Anything Missing in the Standard Depiction of the Three Kings?
The Three Kings visiting the Christ child have been a popular subject in paintings throughout the centuries.
The Three Kings are depicted in very similar ways.
The similarities extend even to details. For example, in painting after painting, one of the kings is kissing Jesus’s toe!
Even when the kissing of the toe is omitted, the king is at least crownless and kneeling.
This design persists even when anachronisms, such as stirrups, and fanciful elements, such as monkeys, enter the depiction.
The standard depiction thus becomes a stable communication that makes any variation from it significant. These painters aren’t only imitating one another, but commenting on one another through the details they omit or add.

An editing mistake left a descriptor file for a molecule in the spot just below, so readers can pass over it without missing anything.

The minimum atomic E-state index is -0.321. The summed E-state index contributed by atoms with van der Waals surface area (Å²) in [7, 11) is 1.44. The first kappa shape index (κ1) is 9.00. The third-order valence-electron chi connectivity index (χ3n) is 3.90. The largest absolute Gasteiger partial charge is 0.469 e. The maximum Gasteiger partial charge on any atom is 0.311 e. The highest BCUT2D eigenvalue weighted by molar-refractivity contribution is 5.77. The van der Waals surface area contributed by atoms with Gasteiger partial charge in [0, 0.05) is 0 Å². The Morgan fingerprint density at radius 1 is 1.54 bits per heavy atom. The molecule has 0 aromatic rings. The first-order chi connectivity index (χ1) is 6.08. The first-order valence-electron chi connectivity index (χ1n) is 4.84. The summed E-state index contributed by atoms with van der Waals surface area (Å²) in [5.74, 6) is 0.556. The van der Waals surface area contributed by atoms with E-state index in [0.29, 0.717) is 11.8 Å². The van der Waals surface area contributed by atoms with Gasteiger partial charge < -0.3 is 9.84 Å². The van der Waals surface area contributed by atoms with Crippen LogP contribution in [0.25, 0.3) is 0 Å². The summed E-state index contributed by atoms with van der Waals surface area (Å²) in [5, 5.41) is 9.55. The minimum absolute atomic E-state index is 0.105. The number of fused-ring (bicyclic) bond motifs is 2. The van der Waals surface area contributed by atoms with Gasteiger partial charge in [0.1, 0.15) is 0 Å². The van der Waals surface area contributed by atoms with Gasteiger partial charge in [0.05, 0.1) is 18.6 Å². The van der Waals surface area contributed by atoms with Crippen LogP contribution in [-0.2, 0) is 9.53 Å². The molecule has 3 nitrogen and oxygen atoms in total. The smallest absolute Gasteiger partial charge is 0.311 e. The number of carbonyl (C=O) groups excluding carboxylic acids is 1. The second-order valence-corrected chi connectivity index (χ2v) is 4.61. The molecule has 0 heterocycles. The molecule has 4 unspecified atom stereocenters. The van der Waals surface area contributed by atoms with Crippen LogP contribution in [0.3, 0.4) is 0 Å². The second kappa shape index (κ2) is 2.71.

For example, the crowd around the kings is usually depicted as attentive to the baby, but Botticelli make the three kings difficult to find in a crowd of people who are looking everywhere but at the incarnation of the Word of God.
By varying from the standard depiction, Botticelli emphasizes his meaning. These paintings are in dialogue with one another, and therefore require some knowledge on the part of the viewer to interpret them.
* Orlando Bartro is the author of Toward Two Words, a comical novel about a man who finds yet another woman he never knew, available at Amazon. He is currently writing two new novels and a play.